‘It’s Life or Death’: The Mental Health Crisis Among American Teenagers

How reporter Matt Richtel spoke to young people and parents of this series

In mid-April, I spoke with the mother of a suicide-threatened teenager whose struggles I have been following closely. I asked how her daughter was doing.

Not good, the mother said, “If we can not find something drastic to help this child, this child will not be here in the long run.” She started crying. “It’s out of our hands, it’s out of our control,” she said. “We try everything.”

She added: “It’s like waiting for the end.”

Over the course of nearly 18 months of reporting, I got to know many young people and their families and interviewed dozens of doctors, therapists, and youth science experts. I heard shocking stories of pain and insecurity. From the beginning, my editors and I discussed how best to deal with the identity of people in crisis.

The Times sets a high bar to give sources anonymity; our stylebook calls it “a last resort” in situations where important information cannot be otherwise disclosed. Often, the sources may face a threat to their career or even their safety, whether it is from a vengeful boss or a hostile government.

In this case, the need for anonymity had another imperative: to protect the privacy of young, vulnerable young people. They have self-harmed and attempted suicide, and some have threatened to try again. When we told their stories, we should be aware that our first duty was their safety.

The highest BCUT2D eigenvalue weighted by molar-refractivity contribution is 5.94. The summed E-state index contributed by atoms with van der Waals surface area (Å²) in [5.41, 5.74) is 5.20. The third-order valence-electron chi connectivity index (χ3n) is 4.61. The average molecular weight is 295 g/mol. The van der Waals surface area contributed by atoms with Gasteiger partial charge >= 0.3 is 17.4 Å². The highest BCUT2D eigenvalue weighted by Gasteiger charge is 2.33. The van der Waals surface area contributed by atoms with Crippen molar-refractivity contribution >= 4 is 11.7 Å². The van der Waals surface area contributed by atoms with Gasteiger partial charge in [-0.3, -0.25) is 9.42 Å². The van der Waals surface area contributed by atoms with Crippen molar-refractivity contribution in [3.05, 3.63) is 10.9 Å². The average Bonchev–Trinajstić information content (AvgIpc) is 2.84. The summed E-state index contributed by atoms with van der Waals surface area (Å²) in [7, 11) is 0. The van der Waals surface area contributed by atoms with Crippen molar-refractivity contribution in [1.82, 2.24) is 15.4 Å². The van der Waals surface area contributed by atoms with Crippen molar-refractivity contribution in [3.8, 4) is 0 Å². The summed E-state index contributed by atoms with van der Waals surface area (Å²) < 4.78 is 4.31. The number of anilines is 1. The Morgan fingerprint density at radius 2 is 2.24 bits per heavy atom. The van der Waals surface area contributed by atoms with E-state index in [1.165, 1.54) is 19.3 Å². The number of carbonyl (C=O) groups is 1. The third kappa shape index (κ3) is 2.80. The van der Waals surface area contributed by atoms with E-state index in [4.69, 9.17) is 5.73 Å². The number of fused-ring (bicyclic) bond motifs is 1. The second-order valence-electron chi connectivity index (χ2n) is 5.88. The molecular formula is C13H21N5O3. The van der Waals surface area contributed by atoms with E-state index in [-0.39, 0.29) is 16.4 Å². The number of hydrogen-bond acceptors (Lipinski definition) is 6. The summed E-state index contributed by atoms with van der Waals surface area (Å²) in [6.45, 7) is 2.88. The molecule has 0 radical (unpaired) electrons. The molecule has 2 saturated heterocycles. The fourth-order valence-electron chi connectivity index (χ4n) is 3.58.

If The Times published the names of these young people, they could be easily identified years later. Will it hurt their employment opportunities? Would a teenager – a legal minor – later regret having revealed his identity during a period of pain and struggle? Would seeing the story published amplify the ongoing crises?

As a result, some teens are identified only at first initial; some of their parents are identified by first name or initial. Over the course of months, I got to know M, J, and C, and in Kentucky, I got to know struggling young people, whom I only identified by their ages, 12, 13, and 15. In some stories, we did not disclose exactly where the families lived.

Everyone I interviewed gave their own consent, and the parents were typically present for the conversations with their youngsters. On a few occasions, a parent offered to leave the room, or a teenager asked for privacy, and the parent said yes.

In these articles, I heard sadness, confusion, and a desperate search for answers. The voices of young people and their parents, while being protected by anonymity, deepen the understanding of this mental health crisis.

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